Tornup: Exactly. This was like…it was never a struggle of how do I fit the song. It’s like, how do I condense it? For instance, “The Wealth,” a song like that, that’s an instance where the beat was like, “What is this feeling?” …It’s just so interesting because I had that beat for years, and I was toying with it in my head, like what is the connection here? And it just feels like that’s the fill-in there. That’s where they’re marrying. Most are like family stories, too.

SV: You mentioned Arkatype. How did you first connect with him and decide that this was the guy for the project?

Tornup: All the people that have made beats for me so far are people that I know in real life. Like Tanner, that guy, he raps under the name John Proctor. He was friends with him. They worked together making pizzas. So I met him through that, and I was one foot in, one foot out with the rapping stuff, but they were like rapping together and stuff. So I was like, “Okay, I’ll throw my hat in here.” And he’s also a really great lyricist. And that was something that had been on the back burner for years. I knew that I wanted to make this record before I made any of the other ones. I knew what each record was going to be about, but this one…It felt like we had to wait the longest to get to, just because a lot of the stuff that happened, a lot of what the songs are about, I’m processing while writing. I was putting off the processing, but in the end it felt like this really cathartic thing.

SV: It’s interesting, because sometimes it helps to be in the moment and harness that passion, but other times you need some perspective to be like, “Oh, this is a thing that happened to me. Now I can wrap my head around what that means.”

Tornup: 100%, 100%. It’s like…not waiting any more. Now that I think about it in this moment, it’s like a lot of the stuff that we say that people don’t think about, I was trying to not think about! It’s hard! It’s difficult, but when you let the floodgates open…

SV: Yeah, because once you start to think about it, it’s tough, because it is a big, complex thing. It’s not just like, “Oh, we need to do this with cops.” It’s cops, it’s laws, it’s the prisons, it’s the courts…

Tornup: 100%. One person isn’t going to be like, “Oh! I figured it out!” So like thinking about it non-stop isn’t going to help, but also not thinking about it isn’t an option for everybody. You reminded me also that while the writing process is going on, there’s certain things, like writing from a woman’s perspective, every time I was doing that, I was doing as much research as I possibly could. Talking to people, because I don’t want to…for instance, like I did that on “The Red Light,” and that was super depressing, honestly. Thinking about, in an instance, what is the reality, day to day of a prostitute’s life? And then thinking about the song, “The Stoned,” I actually hit up one of the few Black gay men that I know, and I was like, “Hey – I wrote this thing, but I don’t want to do it if you don’t like it.” And then he ends up being on the song. That was the coolest thing about the record, honestly. Like once it’s out, you feel really vulnerable, you know what I mean?

SV: Since you put it out, have you been approached by people who were like, “I’ve also been affected by this?”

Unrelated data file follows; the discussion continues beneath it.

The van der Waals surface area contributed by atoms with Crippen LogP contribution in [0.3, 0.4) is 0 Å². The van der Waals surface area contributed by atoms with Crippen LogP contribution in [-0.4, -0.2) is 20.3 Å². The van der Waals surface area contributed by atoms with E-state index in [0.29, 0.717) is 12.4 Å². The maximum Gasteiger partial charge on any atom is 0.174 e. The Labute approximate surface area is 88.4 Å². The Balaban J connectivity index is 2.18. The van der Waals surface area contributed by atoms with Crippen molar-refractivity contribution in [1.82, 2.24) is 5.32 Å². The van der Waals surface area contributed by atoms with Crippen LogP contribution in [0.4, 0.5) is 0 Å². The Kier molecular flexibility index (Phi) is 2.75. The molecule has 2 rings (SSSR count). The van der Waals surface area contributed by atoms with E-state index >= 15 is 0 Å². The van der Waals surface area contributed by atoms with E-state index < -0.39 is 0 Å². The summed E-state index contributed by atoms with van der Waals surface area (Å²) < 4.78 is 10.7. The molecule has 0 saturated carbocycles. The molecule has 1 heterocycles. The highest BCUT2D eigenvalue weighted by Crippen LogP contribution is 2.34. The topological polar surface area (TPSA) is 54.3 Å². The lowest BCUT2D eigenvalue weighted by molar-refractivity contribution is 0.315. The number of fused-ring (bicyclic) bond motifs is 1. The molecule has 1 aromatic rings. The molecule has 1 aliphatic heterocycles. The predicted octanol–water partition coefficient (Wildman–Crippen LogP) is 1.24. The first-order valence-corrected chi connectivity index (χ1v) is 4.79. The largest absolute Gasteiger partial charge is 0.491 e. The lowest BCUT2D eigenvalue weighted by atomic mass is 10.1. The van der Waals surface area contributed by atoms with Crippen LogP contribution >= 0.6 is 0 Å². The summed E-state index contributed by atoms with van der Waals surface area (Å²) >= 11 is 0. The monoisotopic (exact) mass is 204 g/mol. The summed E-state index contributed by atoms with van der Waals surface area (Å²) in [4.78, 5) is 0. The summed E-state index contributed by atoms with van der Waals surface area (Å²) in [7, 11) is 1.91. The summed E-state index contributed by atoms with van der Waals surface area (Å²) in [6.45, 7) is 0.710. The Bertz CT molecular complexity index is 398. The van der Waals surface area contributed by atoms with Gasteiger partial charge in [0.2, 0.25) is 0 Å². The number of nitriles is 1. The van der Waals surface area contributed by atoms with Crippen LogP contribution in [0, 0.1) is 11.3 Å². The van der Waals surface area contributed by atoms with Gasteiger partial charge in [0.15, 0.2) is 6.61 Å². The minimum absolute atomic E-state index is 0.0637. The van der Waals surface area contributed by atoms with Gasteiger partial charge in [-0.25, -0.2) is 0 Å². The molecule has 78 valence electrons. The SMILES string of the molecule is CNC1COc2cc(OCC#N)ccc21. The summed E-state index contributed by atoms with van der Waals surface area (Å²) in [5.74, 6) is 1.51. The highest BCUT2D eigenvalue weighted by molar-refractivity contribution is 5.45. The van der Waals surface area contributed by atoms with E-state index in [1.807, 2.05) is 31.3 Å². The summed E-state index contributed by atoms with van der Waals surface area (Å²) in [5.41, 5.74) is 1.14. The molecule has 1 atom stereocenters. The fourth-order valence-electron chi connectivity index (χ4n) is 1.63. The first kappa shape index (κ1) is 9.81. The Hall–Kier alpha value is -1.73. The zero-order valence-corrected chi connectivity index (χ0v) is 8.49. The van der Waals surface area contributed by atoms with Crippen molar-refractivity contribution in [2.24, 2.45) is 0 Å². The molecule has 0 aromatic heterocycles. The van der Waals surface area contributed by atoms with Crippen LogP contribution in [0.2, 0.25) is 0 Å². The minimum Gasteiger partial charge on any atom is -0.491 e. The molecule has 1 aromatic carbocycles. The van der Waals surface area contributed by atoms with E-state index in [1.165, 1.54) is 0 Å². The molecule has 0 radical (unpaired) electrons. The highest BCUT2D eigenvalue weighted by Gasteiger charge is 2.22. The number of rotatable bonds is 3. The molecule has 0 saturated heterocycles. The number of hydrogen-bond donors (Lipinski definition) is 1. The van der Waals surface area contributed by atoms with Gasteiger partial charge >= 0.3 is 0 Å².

Tornup: That was the thing – that was the most humbling thing…It made me feel like the stuff that I had been through, and that my family had been through was for a reason. In this small way, I could see it. It’s like a life-affirming type of thing, man. And it’s also cool to see white people come up and be like…It’s kind of like getting the Black nod from white people. It’s like…we just went a distance in that small little gesture. But yeah, the biggest hope is that it can be communicative. And that’s what’s really cool about the actual release of it. I held on to it until there’s nothing more I can do with it, and then when people speak back to me about what it is, it’s like, “OK, cool.” The whole process…bringing the Black community in to record overdubs for it, it’s like, this is infrastructurally bigger than me. I don’t know, man. It feels like a real blessing to have gotten to make.

SV: So it’s out, you obviously played tonight. Are there any other shows or videos that people should be looking out for?

Tornup: Yeah. Basically, over the course of the year, I’m working on putting out videos and online content, less hand to hand. But there are certain things that need to be illustrated, like “The Dancer,” that one in particular – my hope is that I write songs as good as that, but I probably can’t write a better song than that. So I wanna illustrate that in a way for people…differently. Then there’s a whole album I’m making where I made the beats. Some singles coming out, too, where this guy Kolb did the production for, which feels like the most hi-fi stuff I’ve ever done. We’re moving beyond the printed file, putting it on top of everything. Vocals on top of the soundwave. I’m really excited about it, but I don’t want to blab too much.

SV: I’ll leave you with the question I ask everyone – If there were three people you could work with that you haven’t, who would they be?

Tornup: Dead or alive?

SV: Any way you want to take it.

Tornup: Um…that’s a great question. If we could get…Nas, Jimi Hendrix, and Thundercat in a band together, I’d be happy to serve that in any capacity.

To listen to/purchase You Will Never Understand (The State of Soul), visit: